The State Minister for Trade and Investment, Evelyn Anite has said the Vaccine Access Initiative (VAI), a private-public partnership, which aims at manufacturing vaccines, test kits and drugs will save the country a huge sum of money that was previously being spent to import the same.
“Our president is emphasizing the growth of the pathogenic economy and this facility is walking the talk to make sure we have the vaccines manufactured here and the testing kits. If we didn’t have it here, we would be donating 46million dollars(approximately shs174billion) per year in acquiring test kits for malaria, TB, HIV and many others,” Anite said.
The minister was on Thursday inspecting the ongoing construction works for the Vaccine Access Initiative (VAI) in Ntinda.
Anite explained that previously, Uganda has been spending a lot of money to buy the products that will be produced at the facility, noting that manufacturing them locally will be a proper upgrade for the country.
“This is making Uganda proud and we shall save a lot of money. We shall be getting the products here and on international standards. I am seeing employment already happening, knowledge transfer happening and it is good news for us. This shows Uganda can manufacture the products we thought we could not.”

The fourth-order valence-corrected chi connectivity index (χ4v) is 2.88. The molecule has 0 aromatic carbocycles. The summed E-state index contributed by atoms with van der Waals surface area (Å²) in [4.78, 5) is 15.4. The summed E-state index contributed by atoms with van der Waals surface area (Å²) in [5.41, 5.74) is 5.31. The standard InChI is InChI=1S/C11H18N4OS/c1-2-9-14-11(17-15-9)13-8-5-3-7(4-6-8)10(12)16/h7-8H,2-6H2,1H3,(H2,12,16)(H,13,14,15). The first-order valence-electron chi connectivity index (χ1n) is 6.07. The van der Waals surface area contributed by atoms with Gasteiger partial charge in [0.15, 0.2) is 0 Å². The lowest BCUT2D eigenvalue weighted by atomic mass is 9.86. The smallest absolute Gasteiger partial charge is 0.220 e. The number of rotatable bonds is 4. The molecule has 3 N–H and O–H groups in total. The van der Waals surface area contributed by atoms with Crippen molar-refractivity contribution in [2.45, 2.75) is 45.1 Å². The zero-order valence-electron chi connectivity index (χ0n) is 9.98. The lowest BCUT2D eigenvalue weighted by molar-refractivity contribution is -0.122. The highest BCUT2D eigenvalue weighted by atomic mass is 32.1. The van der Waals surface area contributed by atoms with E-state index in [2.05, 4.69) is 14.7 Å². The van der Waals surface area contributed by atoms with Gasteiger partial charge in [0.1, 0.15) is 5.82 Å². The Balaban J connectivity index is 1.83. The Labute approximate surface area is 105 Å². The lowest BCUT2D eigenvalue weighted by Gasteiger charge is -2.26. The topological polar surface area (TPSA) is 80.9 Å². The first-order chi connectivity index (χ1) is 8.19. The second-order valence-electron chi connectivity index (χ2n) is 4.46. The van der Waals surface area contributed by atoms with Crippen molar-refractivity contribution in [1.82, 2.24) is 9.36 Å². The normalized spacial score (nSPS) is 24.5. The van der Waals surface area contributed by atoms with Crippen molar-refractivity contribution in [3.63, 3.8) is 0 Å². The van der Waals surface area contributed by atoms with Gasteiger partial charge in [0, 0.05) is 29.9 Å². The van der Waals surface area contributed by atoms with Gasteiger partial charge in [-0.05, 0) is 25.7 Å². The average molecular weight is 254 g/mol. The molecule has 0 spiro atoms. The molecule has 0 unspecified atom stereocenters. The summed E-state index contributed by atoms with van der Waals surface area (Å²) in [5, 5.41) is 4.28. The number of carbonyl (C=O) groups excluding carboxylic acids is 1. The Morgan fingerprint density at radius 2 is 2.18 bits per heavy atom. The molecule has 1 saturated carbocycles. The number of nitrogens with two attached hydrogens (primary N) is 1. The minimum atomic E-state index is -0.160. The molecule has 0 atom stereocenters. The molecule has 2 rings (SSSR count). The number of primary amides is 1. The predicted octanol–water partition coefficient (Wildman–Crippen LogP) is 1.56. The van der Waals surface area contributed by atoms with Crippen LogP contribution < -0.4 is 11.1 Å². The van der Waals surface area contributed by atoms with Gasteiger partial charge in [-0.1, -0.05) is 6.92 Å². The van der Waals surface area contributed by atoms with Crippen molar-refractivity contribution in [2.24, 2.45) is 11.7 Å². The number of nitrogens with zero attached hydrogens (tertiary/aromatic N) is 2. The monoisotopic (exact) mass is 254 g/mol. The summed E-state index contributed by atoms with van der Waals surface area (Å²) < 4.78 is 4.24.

Anite said government is ready to offer all the necessary support to the investor to ensure the facility realizes its potential .
She mentioned a number of incentives that government is ready to offer the facility.
The Vaccine Access Initiative (VAI) is a private-public partnership formed by the Ministry of Health and two private companies Microhaem, a local firm, and America’s Imagine pharmaceuticals. .
According to Cedric Akwesigye, the head of VAI, the project started in 2021 and by January next year, they expect to start manufacturing.
“We intend to manufacture 12 products in three lines of production including test kits, drugs and vaccines. By January one of those lines should be ready to produce. By the end of next month, the contractor will be giving us the factory and for three months we shall be carrying out tests .We shall keep producing, test and pour until we meet the required standard for product us,” Akwesigye said.
He noted that at full capacity, the facility will employ more than 200 people with 150 employed in the packaging of the products whereas 50 will be experts and the other members of the technical team.
“The production will be fully automated to meet WHO standards and ensure products are purchased and taken to other countries around the continent.”